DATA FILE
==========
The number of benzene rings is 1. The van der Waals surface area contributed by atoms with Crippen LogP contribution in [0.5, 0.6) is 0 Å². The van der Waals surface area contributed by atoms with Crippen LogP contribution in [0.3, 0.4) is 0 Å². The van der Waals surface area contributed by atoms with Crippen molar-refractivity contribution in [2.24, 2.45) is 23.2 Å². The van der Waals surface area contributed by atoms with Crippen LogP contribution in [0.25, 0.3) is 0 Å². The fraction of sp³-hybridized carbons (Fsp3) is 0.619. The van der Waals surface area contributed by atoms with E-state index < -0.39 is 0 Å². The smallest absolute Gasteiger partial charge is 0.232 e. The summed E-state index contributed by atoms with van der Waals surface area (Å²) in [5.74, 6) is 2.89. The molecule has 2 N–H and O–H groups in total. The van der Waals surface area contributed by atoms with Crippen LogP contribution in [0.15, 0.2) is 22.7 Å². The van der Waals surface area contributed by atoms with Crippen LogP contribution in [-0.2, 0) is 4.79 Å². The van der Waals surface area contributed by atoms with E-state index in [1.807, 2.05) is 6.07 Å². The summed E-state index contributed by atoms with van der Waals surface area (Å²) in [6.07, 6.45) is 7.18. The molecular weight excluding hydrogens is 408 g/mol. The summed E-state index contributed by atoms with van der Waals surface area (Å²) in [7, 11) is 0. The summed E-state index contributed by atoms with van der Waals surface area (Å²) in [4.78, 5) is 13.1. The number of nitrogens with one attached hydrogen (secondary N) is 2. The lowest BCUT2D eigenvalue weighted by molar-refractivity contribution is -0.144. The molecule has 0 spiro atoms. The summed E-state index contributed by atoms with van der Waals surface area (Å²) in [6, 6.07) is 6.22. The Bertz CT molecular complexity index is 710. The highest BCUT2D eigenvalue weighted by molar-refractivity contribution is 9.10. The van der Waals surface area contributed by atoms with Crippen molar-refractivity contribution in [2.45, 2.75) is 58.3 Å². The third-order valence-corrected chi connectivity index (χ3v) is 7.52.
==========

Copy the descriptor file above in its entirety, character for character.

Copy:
The number of benzene rings is 1. The van der Waals surface area contributed by atoms with Crippen LogP contribution in [0.5, 0.6) is 0 Å². The van der Waals surface area contributed by atoms with Crippen LogP contribution in [0.3, 0.4) is 0 Å². The van der Waals surface area contributed by atoms with Crippen molar-refractivity contribution in [2.24, 2.45) is 23.2 Å². The van der Waals surface area contributed by atoms with Crippen LogP contribution in [0.25, 0.3) is 0 Å². The fraction of sp³-hybridized carbons (Fsp3) is 0.619. The van der Waals surface area contributed by atoms with E-state index < -0.39 is 0 Å². The smallest absolute Gasteiger partial charge is 0.232 e. The summed E-state index contributed by atoms with van der Waals surface area (Å²) in [5.74, 6) is 2.89. The molecule has 2 N–H and O–H groups in total. The van der Waals surface area contributed by atoms with Crippen LogP contribution in [0.15, 0.2) is 22.7 Å². The van der Waals surface area contributed by atoms with Crippen LogP contribution in [-0.2, 0) is 4.79 Å². The van der Waals surface area contributed by atoms with E-state index in [1.807, 2.05) is 6.07 Å². The summed E-state index contributed by atoms with van der Waals surface area (Å²) in [6.07, 6.45) is 7.18. The molecular weight excluding hydrogens is 408 g/mol. The summed E-state index contributed by atoms with van der Waals surface area (Å²) in [7, 11) is 0. The summed E-state index contributed by atoms with van der Waals surface area (Å²) in [4.78, 5) is 13.1. The number of nitrogens with one attached hydrogen (secondary N) is 2. The lowest BCUT2D eigenvalue weighted by molar-refractivity contribution is -0.144. The molecule has 0 spiro atoms. The summed E-state index contributed by atoms with van der Waals surface area (Å²) in [6, 6.07) is 6.22. The Bertz CT molecular complexity index is 710. The highest BCUT2D eigenvalue weighted by molar-refractivity contribution is 9.10. The van der Waals surface area contributed by atoms with Crippen molar-refractivity contribution in [2.45, 2.75) is 58.3 Å². The third-order valence-corrected chi connectivity index (χ3v) is 7.52.